Medicine (St Vincent's) - Theses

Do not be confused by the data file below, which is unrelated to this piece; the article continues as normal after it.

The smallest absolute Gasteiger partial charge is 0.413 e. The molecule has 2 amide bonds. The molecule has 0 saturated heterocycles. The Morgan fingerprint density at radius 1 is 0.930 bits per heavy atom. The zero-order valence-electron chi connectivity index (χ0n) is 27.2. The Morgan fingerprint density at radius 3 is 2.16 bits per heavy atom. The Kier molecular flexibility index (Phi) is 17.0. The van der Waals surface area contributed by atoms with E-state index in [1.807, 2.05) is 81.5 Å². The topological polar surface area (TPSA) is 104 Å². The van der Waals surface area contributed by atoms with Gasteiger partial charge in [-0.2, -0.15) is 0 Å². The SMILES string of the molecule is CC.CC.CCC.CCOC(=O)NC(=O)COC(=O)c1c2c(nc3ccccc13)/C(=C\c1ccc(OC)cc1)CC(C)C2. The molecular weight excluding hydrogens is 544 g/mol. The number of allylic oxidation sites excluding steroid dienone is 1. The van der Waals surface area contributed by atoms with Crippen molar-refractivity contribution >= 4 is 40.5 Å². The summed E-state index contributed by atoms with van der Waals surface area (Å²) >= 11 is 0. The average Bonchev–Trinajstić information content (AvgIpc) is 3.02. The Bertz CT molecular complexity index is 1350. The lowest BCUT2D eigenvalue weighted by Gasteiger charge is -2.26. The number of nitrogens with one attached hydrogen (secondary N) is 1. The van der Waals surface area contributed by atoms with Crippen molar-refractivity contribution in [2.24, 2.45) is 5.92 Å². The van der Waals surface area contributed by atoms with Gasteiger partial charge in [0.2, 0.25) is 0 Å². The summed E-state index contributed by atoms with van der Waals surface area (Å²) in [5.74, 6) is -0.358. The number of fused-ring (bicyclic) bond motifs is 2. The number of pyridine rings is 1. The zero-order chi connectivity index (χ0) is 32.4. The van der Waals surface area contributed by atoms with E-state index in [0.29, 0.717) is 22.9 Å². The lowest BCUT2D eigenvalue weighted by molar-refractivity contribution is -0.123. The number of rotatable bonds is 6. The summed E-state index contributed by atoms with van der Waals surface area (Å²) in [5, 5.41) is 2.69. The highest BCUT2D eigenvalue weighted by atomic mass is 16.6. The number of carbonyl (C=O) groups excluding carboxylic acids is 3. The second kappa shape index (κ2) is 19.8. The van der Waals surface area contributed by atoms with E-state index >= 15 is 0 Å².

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ItemEnhancing the hepatitis B care cascade in Australia: addressing barriers in the Chinese community and general practice, and evaluating cost-effectivenessXiao, Yinzong ( 2021)Chronic hepatitis B infection is a significant global public health concern, with untreated chronic hepatitis B leading to cirrhosis, liver failure and liver cancer. In 2015, an estimated 257 million people worldwide were living with chronic hepatitis B, of whom only around 10% were diagnosed, and fewer than 1% received treatment. An estimated 870,000 deaths are attributed to hepatitis B each year. In 2016, the World Health Organization launched the global health sector strategy on eliminating viral hepatitis, which provides guidance and frameworks for country efforts to eliminate viral hepatitis as a major public health threat by 2030. In Australia, despite a high hepatitis B vaccination rate by global standards, there are significant gaps in the coverage of service delivery among people living with chronic hepatitis B. One in three people with chronic hepatitis B are not diagnosed, and 78% are not receiving ongoing clinical care. One of the priority populations of hepatitis B infection are people born in endemic countries, with China being the most common country of birth among overseas-born people living with hepatitis B in Australia. To increase hepatitis B diagnosis, care and treatment (that is, to enhance the hepatitis B care cascade) in Australia, several critical areas for improvement have been identified, including adapting services to the affected population, building health workforce capacity to meet demands, and building the investment case to support models of care that will promote hepatitis B elimination. The overarching aim of the research presented in this thesis was to generate evidence targeting each of these three aspects, with particular emphasis on: 1) engaging the Chinese community in hepatitis B testing and clinical management; 2) engaging general practitioners (GPs) in the provision of hepatitis B-related care; and 3) formulating a robust hepatitis B investment case. To accomplish these objectives, five interlocking studies were conducted. The first two studies focused on an affected community (the Australian Chinese community), the second two on health service providers, and the final study on the cost effectiveness of hepatitis B care. More specifically: Study 1 was a randomised controlled pilot and feasibility study of the impacts of an educational program designed to improve hepatitis B testing uptake in the Australian Chinese community; Study 2 was a qualitative study to explore enablers of hepatitis B clinical management among the Australian Chinese community; Study 3 was a before-and-after evaluation of a self-guided learning package among GPs practising in Victoria; Study 4 was a nationwide survey of knowledge, attitudes, barriers and enablers to the provision of hepatitis B care among GPs in Australia; and Study 5 was a cost-effectiveness study analysing the impacts of enhancing hepatitis B care cascade to reach global and national targets in Australia. The findings of this research indicated that a culturally tailored education program can contribute to improving hepatitis B-related knowledge among the Australian Chinese community. Key messages identified to resonate most strongly among people living with chronic hepatitis B included availability of effective and cheap treatment, and that long-term engagement with clinical management has substantial benefits. A holistic response from community, healthcare providers and the public health sector is required to motivate testing and clinical management among the Australian Chinese community at risk of hepatitis B infection. Additionally, this research showed that concise, clear and practical resources can support GPs to identify who to test for hepatitis B. It also showed that GPs lack of awareness, knowledge, confidence and intention to prescribe treatment for hepatitis B, highlighting the need for interventions to increase their interest and skills in the provision of hepatitis B-related care. Economic evaluation findings suggest that an improvement in the hepatitis B care cascade is required for Australia to reach the global 2030 targets, and that it is cost-effective to spend up to AUD328 million to AUD538 million per year on demand generation activities to reach the national and global targets. Overall, this research provides novel evidence about feasible and effective interventions for improving the hepatitis B care cascade in Australia. It also provides insights into ways to enhance the global hepatitis B care cascade.